Selmer debuted the Mark VI in 1954 with sopranino, soprano, alto, tenor, baritone and bass saxophones, until the introduction of the Mark VII model in 1975. Since the Mark VI design continued for sopraninos, sopranos, baritones, or bass saxes, they did not have a Mark VII model. There are reports of a limited number of baritone saxophones labeled as Mark VIIs, but these horns were of the same design as the Mark VI.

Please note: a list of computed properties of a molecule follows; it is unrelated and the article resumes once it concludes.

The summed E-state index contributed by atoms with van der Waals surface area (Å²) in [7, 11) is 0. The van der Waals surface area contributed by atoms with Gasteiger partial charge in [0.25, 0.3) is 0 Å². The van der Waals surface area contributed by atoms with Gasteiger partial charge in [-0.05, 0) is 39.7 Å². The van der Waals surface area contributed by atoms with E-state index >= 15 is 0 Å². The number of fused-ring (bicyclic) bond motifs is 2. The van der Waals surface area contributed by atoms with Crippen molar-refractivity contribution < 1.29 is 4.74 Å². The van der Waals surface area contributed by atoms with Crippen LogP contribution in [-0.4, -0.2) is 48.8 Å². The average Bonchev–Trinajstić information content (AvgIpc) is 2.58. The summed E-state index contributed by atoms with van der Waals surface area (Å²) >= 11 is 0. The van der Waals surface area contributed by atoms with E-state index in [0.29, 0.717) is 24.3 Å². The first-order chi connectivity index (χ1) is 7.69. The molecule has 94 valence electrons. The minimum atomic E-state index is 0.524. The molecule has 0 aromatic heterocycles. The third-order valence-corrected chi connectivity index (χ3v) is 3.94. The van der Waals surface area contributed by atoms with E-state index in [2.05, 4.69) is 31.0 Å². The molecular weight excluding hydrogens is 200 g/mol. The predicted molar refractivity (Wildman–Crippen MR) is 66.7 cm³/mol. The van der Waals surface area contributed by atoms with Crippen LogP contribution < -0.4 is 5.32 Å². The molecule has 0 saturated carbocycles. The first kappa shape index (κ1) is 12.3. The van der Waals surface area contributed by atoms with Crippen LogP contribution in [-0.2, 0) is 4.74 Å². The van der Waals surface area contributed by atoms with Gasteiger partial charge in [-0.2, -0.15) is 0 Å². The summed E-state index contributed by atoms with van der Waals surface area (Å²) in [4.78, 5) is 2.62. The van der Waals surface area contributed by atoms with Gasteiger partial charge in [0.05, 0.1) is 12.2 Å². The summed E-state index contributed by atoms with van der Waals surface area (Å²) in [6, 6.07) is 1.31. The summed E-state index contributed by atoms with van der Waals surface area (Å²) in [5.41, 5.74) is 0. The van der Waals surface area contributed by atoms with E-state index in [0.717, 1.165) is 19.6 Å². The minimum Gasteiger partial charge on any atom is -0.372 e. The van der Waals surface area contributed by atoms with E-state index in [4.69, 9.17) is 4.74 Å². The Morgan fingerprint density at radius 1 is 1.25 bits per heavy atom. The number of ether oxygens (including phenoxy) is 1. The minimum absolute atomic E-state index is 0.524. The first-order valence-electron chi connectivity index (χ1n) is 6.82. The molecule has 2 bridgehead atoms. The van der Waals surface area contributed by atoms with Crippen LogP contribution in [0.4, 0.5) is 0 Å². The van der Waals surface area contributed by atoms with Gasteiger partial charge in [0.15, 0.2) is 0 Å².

The design of the Mark VI evolved over time. Switching over from its predecessor, officially named the Super Action but commonly called the Super Balanced Action, Selmer's earliest Mark VI models were transitional, incorporating design elements from the preceding model. Tonally, early examples are considered to have a "dark" tone, while later examples are thought of as having a "bright" sound. The bore taper, bow, neck designs, and some mechanical features changed throughout the history of the Mark VI.[1] The changes were not documented by Selmer. The length of the bow was increased on altos during the 85K serial number range to address certain intonation issues. In subsequent years the short bow was reintroduced. Some altos had baffles soldered into the bow to correct intonation issues. At least three changes to neck design were made on the tenor during the 1950s and 1960s, and once again in the 1970s. Some contend that the neck design changes account for the different tonal and playing qualities between earlier and later Mark VIs. Others contend that Mark VIs produced after about SN 180,000 had harder metal as a result of a change in the metalworking process, however, that SN corresponds to a known change in neck design so differing characteristics before and after can not definitely be ascribed to metallurgy.